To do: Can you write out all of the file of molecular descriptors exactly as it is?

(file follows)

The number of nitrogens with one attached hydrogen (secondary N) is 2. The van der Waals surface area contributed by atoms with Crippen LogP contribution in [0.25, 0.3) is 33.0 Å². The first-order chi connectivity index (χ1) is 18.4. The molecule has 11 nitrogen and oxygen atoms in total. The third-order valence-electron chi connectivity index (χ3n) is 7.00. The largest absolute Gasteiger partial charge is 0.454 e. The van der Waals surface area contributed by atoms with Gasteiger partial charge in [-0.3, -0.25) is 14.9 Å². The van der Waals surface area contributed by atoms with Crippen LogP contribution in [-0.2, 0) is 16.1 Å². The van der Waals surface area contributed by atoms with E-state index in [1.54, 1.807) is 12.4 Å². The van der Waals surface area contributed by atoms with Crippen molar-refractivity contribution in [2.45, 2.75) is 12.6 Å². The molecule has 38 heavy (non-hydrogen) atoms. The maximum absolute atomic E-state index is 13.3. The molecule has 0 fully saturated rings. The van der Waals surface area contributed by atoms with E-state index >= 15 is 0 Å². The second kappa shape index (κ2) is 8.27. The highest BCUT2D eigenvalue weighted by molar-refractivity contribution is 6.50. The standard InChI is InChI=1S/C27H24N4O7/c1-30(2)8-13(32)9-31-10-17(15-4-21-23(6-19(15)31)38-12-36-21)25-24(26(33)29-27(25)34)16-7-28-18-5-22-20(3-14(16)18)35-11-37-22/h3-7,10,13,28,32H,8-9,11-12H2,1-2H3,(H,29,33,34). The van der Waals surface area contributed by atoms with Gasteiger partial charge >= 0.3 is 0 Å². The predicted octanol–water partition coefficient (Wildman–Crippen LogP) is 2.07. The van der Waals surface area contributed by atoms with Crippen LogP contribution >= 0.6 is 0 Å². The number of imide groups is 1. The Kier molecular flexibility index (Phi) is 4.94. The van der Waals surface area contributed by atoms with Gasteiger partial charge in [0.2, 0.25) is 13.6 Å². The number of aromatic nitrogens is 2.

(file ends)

The number of nitrogens with one attached hydrogen (secondary N) is 2. The van der Waals surface area contributed by atoms with Crippen LogP contribution in [0.25, 0.3) is 33.0 Å². The first-order chi connectivity index (χ1) is 18.4. The molecule has 11 nitrogen and oxygen atoms in total. The third-order valence-electron chi connectivity index (χ3n) is 7.00. The largest absolute Gasteiger partial charge is 0.454 e. The van der Waals surface area contributed by atoms with Gasteiger partial charge in [-0.3, -0.25) is 14.9 Å². The van der Waals surface area contributed by atoms with Crippen LogP contribution in [-0.2, 0) is 16.1 Å². The van der Waals surface area contributed by atoms with E-state index in [1.54, 1.807) is 12.4 Å². The van der Waals surface area contributed by atoms with Crippen molar-refractivity contribution in [2.45, 2.75) is 12.6 Å². The molecule has 38 heavy (non-hydrogen) atoms. The maximum absolute atomic E-state index is 13.3. The molecule has 0 fully saturated rings. The van der Waals surface area contributed by atoms with E-state index >= 15 is 0 Å². The second kappa shape index (κ2) is 8.27. The highest BCUT2D eigenvalue weighted by molar-refractivity contribution is 6.50. The standard InChI is InChI=1S/C27H24N4O7/c1-30(2)8-13(32)9-31-10-17(15-4-21-23(6-19(15)31)38-12-36-21)25-24(26(33)29-27(25)34)16-7-28-18-5-22-20(3-14(16)18)35-11-37-22/h3-7,10,13,28,32H,8-9,11-12H2,1-2H3,(H,29,33,34). The van der Waals surface area contributed by atoms with Gasteiger partial charge >= 0.3 is 0 Å². The predicted octanol–water partition coefficient (Wildman–Crippen LogP) is 2.07. The van der Waals surface area contributed by atoms with Crippen LogP contribution >= 0.6 is 0 Å². The number of imide groups is 1. The Kier molecular flexibility index (Phi) is 4.94. The van der Waals surface area contributed by atoms with Gasteiger partial charge in [0.2, 0.25) is 13.6 Å². The number of aromatic nitrogens is 2.